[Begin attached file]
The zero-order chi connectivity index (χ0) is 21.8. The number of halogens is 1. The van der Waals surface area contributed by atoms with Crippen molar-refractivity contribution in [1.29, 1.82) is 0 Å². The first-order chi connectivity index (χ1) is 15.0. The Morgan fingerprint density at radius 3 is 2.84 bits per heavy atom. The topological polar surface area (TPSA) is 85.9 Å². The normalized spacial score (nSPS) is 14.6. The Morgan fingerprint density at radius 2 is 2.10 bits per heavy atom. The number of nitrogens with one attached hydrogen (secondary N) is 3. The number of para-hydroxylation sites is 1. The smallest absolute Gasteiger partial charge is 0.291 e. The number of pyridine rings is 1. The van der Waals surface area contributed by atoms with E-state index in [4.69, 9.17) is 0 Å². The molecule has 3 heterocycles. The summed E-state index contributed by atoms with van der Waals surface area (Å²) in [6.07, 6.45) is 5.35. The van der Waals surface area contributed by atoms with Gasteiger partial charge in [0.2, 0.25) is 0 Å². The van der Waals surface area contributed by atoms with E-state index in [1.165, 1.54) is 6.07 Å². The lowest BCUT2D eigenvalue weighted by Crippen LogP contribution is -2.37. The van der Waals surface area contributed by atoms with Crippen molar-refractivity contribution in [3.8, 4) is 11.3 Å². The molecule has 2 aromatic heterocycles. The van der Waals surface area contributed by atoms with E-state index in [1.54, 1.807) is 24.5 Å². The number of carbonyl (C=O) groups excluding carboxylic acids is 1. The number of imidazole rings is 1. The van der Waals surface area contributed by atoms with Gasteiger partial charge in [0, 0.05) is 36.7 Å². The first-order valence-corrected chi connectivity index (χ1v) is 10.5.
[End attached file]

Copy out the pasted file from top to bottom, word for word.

The zero-order chi connectivity index (χ0) is 21.8. The number of halogens is 1. The van der Waals surface area contributed by atoms with Crippen molar-refractivity contribution in [1.29, 1.82) is 0 Å². The first-order chi connectivity index (χ1) is 15.0. The Morgan fingerprint density at radius 3 is 2.84 bits per heavy atom. The topological polar surface area (TPSA) is 85.9 Å². The normalized spacial score (nSPS) is 14.6. The Morgan fingerprint density at radius 2 is 2.10 bits per heavy atom. The number of nitrogens with one attached hydrogen (secondary N) is 3. The number of para-hydroxylation sites is 1. The smallest absolute Gasteiger partial charge is 0.291 e. The number of pyridine rings is 1. The van der Waals surface area contributed by atoms with E-state index in [4.69, 9.17) is 0 Å². The molecule has 3 heterocycles. The summed E-state index contributed by atoms with van der Waals surface area (Å²) in [6.07, 6.45) is 5.35. The van der Waals surface area contributed by atoms with Gasteiger partial charge in [0.2, 0.25) is 0 Å². The van der Waals surface area contributed by atoms with E-state index in [1.165, 1.54) is 6.07 Å². The lowest BCUT2D eigenvalue weighted by Crippen LogP contribution is -2.37. The van der Waals surface area contributed by atoms with Crippen molar-refractivity contribution in [3.8, 4) is 11.3 Å². The molecule has 2 aromatic heterocycles. The van der Waals surface area contributed by atoms with E-state index in [1.54, 1.807) is 24.5 Å². The number of carbonyl (C=O) groups excluding carboxylic acids is 1. The number of imidazole rings is 1. The van der Waals surface area contributed by atoms with Gasteiger partial charge in [0, 0.05) is 36.7 Å². The first-order valence-corrected chi connectivity index (χ1v) is 10.5.